UNITED NATIONS (FinalCall.com) – The United Nations Security Council was not able to reach agreement during their series of meetings held March 5-8 that attempted to draft a stronger resolution that would stiffen the economic penalties against Iran for its refusal to end its nuclear energy program.

Back in December, the Security Council passed what diplomats called “mild sanctions,” and there are banking sanctions that, according to newspapers such as the pro-Israeli New York Sun, have eroded Iran’s credit standing, and demand that Iran not have access to imported refined petroleum.

While Iran exports oil, it imports 40 percent of its fuel from other nations, according to press reports.


Undersecretary of State Nicholas Burns led the U.S. negotiating team and on Mar. 5, he told reporters at the UN Iran now stands “quite isolated” in the world community, but allowed that the offer to Iran to negotiate is still on the table. The NY Sun reported that American officials are saying that unilateral “measures” initiated by the U.S. Treasury Department against Iranian companies ‘have led to a growing unrest in Tehran.’”

The U.S. Congress has also entered the game of putting pressure on Iran to give up its nuclear ambitions. Reps. Ileana Ros-Lehtinen (R-Fla.) and Tom Lantos (D-Calif.) drafted legislation which would impose tougher unilateral American sanctions.

In the corridors of the UN, discussions center on France’s push for a tough arms embargo, which Germany, who has been allowed in the P-5 negotiations (the permanent five members of the Security Council, U.S., France, China, Britain and Russia), because of its extensive business dealings with Iranian companies. Russian diplomats have told reporters that they would block such a measure. However, there are indications that the Security Council is leaning towards putting into play strict travel restrictions against all Iranian officials involved in its nuclear program, as well as new banking and economic measures.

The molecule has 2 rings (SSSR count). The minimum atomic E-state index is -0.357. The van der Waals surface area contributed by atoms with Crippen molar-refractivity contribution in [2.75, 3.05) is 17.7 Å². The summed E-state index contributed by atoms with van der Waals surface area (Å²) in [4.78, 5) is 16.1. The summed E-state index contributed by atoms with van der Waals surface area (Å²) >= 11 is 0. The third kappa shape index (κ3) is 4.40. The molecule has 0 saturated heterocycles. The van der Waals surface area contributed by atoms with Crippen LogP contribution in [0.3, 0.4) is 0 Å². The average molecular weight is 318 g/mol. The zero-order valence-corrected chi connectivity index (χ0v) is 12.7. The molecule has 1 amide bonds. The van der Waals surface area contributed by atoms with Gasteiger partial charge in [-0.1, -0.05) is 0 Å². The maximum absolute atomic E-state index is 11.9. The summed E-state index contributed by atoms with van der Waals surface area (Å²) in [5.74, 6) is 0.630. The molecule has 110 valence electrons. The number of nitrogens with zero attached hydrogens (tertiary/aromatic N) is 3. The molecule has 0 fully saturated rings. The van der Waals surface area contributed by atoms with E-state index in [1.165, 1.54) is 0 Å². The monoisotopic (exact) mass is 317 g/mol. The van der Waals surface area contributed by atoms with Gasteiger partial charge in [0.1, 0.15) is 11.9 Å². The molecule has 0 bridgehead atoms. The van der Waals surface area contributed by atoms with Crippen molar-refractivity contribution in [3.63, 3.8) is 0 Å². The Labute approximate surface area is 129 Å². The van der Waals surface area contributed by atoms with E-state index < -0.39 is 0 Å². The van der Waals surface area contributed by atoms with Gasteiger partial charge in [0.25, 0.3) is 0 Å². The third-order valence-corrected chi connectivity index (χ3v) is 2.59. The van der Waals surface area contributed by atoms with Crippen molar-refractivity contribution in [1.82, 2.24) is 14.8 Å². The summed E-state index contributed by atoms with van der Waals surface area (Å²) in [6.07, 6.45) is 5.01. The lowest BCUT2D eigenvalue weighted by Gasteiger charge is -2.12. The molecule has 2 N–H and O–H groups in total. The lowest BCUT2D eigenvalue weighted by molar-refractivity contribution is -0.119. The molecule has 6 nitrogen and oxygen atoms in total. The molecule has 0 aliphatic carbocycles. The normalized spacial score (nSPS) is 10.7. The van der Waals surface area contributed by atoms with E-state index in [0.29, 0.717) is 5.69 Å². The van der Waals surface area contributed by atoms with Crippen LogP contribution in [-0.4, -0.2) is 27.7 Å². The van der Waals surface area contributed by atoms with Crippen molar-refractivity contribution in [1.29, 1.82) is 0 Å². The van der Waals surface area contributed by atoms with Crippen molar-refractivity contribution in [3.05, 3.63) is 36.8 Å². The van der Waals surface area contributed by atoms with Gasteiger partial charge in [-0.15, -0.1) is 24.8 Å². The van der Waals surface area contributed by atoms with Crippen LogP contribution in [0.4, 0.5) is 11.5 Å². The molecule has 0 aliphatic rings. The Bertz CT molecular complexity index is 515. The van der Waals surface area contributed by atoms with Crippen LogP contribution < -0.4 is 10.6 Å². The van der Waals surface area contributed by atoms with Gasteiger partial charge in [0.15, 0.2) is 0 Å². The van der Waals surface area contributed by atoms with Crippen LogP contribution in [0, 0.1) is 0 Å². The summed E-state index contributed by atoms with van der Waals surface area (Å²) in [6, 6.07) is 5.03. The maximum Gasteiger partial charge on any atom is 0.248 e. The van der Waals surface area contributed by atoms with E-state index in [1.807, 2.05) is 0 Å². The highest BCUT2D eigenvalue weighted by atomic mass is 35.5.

The NY Sun says that Israeli officials want “economic sanctions with real teeth.” Western nations still claim that Iran wants to build nuclear weapons, while Tehran continues to argue that they need nuclear energy for peaceful purposes only.

On Mar. 7, an op-ed writer for the Tehran Times called on Iranian officials to use “efficient diplomacy.”

“The West has never been pleased about Iran’s 1979 Islamic Revolution and its independence and has used every dirty trick in the book to undermine Iran’s development and prevent Iranians from achieving their goals,” stated the writer.

Noam Chomsky, noted linguist, author and foreign policy expert, in a recent interview with Foreign Policy In Focus, echoed the same sentiments as the editorialist. “Iran is independent and independence is not tolerated. Iran has defied the United States,” Mr. Chomsky said.

“The Iranian issue I don’t think has much to do with nuclear weapons. The point in the Middle East is oil,” he stressed. He continued: “An axiom of U.S. foreign policy is that it must control Middle East energy resources.”

Another op-ed piece, this time in Islamabad’s publication The Nation, called on the reader to understand that “Washington laid the foundation of Iran’s nuclear program in the 1960s.”

“In 1967, the U.S. supplied the Tehran Nuclear Research Centre, a five-megawatt pool-type nuclear research reactor. The Massachusetts Institute of Technology signed a contract with Tehran in 1975 to provide training for Iranian nuclear engineers. In 1977, Tehran purchased eight nuclear reactors from the U.S. for generating electricity. Then on July 10, 1978, the final draft of the U.S.-Iran agreement was signed,” writes the editorialist.

The writer says that it is easy to note how American “policies change” with the shift of “their interests.”

“Now the same U.S. that lent every kind of support to Iran’s nuclear program, is not ready to accept Iran’s right to enrich uranium for the peaceful purpose of generating electricity,” the writer stressed.

Lastly, a former French prime minister, writing in Vienna’s Der Standard newspaper, stated that Iran may not be looking to construct nuclear weapons. “Negotiations with Iran should be taken up, which would include an accurate assessment of the sincerity of Tehran’s official stance,” he said.